By Sophie Squire
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The fire this time: mass movement for Palestine on US campuses

The movement is rocking the US establishment
Issue 2903
Najla Said, daughter of the late Edward Said, arrive at Columbia’s solidarity encampment in support of the US student movement

Najla Said, daughter of the late Edward Said, arrive at Columbia’s solidarity encampment in support of the US student movement (Picture: @NationalSJP on Twitter)

A militant movement for Palestine is spreading across campuses in the US. Protests, occupations and encampments have spread to more than 40 campuses after students at Columbia University and Barnard College took action.

The occupation at Columbia was still standing strong after ten days on Friday, despite the police trying to smash up the encampment.

The protests have forced university management to enter negotiations with students, who are pushing for the university to divest from all companies that fund and support the Israeli apartheid state. 

“We want to stay visible,” said Columbia student protester Mahmoud Khalil. “The university should do something about what we’re asking for, about the genocide that’s happening in Gaza. They should stop investing in this genocide.” 

The movement is gathering steam fast, with students on more campuses springing into action every day. 

In New York, hundreds of protesters set up an encampment at Gould Plaza at New York university earlier this week. They ignored orders from university bosses who said they’d face punishment if they stayed. 

As cops tried to remove them from Gould Plaza, they chanted, “We will not stop, we will not rest. Disclose. Divest.” 

At the Fashion Institute of Technology (FIT) in New York, students were furious on Thursday that university bosses were trying to ban their group from campus. The FIT Students for Justice in Palestine (SJP) said they wouldn’t leave the Goodman Centre until their demands were met, which they have renamed the People’s Museum. 

The strength of the protests at the University of Southern California forced university management to cancel its commencement ceremony, fearing protesters would disrupt it. 

On Wednesday, students at Brown University in Rhode Island said they would not move their tents despite university bosses saying they were breaching university policy. 

Niyanta Nepal, president-elect of the student body, said, “What we’re putting on the line is so minimal in risk compared to what Gazans are going through. This is the least we can be doing, as youth in a privileged situation, to take ownership of the situation.”

The lengths to which the US state would go to stop the protest were on display throughout the week. Protesters and students spotted and photographed snipers on the roof of buildings pointed at crowds at Ohio state university and Indiana University Bloomington.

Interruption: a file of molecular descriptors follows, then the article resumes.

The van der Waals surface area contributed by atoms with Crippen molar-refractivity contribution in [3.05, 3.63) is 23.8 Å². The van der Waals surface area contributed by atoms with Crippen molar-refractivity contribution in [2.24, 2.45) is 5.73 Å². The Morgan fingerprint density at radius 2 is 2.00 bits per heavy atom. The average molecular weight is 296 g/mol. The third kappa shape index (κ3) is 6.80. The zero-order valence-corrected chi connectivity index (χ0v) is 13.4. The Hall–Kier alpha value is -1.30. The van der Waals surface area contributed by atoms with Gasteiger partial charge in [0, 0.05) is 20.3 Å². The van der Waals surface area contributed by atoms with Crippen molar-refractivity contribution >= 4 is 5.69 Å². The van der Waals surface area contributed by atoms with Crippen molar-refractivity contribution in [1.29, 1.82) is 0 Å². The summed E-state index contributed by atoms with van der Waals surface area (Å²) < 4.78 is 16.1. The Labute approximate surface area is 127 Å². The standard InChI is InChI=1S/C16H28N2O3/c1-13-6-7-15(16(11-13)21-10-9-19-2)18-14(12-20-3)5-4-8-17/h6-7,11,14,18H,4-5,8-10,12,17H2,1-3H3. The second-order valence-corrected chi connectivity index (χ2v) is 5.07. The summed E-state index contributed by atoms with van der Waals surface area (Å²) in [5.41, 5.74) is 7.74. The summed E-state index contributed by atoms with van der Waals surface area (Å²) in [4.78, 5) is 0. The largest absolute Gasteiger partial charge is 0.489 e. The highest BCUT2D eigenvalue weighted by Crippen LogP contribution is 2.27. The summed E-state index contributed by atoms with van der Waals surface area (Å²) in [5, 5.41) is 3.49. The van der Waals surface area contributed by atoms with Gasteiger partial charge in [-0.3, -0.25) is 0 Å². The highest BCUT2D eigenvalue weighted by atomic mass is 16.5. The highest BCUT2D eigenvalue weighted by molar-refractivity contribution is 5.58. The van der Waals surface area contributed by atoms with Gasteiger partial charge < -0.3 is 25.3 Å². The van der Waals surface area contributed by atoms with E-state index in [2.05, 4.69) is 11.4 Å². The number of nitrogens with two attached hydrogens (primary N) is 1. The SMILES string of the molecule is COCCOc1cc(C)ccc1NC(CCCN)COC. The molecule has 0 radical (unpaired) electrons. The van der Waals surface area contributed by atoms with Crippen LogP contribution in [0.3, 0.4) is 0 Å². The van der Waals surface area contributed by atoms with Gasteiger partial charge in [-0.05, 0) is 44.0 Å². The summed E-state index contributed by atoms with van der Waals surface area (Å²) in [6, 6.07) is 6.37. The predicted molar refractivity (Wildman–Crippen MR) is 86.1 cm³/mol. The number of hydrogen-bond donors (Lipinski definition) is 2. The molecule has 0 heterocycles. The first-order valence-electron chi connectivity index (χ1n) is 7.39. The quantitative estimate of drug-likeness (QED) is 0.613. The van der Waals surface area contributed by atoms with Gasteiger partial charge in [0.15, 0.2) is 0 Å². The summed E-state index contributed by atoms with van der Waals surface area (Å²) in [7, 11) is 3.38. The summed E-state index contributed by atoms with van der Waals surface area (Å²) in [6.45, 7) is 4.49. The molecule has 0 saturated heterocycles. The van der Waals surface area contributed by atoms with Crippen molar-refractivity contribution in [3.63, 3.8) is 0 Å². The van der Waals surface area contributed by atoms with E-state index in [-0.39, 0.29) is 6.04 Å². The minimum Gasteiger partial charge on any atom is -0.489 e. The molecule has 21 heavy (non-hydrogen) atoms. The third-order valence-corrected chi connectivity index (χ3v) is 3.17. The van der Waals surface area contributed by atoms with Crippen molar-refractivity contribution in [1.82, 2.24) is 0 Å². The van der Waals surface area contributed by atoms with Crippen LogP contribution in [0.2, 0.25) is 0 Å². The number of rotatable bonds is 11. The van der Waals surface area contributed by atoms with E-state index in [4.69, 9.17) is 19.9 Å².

State troopers, some on horseback, charged students at the University of Texas on Wednesday. Lines of cops in military attire marched onto the university campus to try and intimidate students. 

In total 34 protesters were arrested by the cops and almost 100 detained. And the cops fired rubber bullets at protesters at the University of Southern California, reportedly hitting a student. 

Students do not face repression alone; workers stand by the students they teach. Hundreds of workers at Columbia University walked out this week in solidarity with their students. 

A group of workers at the University of Texas wrote a statement stating that they would be taking part in “No classes, No grading. No assignments. No work” while the cops occupy their university. 

The group added that there could be no “business as usual” until they left. Others stood in front of their students to protect them from police repression. 

Steven Thrasher is an assistant professor at Northwestern’s Medill School of Journalism. He said, “Once we heard that they were going to be doing this encampment, we wanted to be here as a presence to help protect them and support them.” 

He explained that workers and students were using a colour code system to identify whether they are willing to be arrested. The assistant professor explained that red indicates you are willing to risk arrest. 

“And I’m a level red,” said Thrasher. “I was horrified to see students around the country being assaulted by cops. So I wanted to put my body on the line before they could touch our students.”

Students worldwide are inspired by the protests in the US. There were solidarity protests on university campuses in France, Turkey, Italy and Australia. 

And pro-Palestinian students occupied the centre of the University of Warwick to hit back at the universities’ ties to the Israeli state. Students and workers here in Britain must follow the lead of those fighting in the US. 

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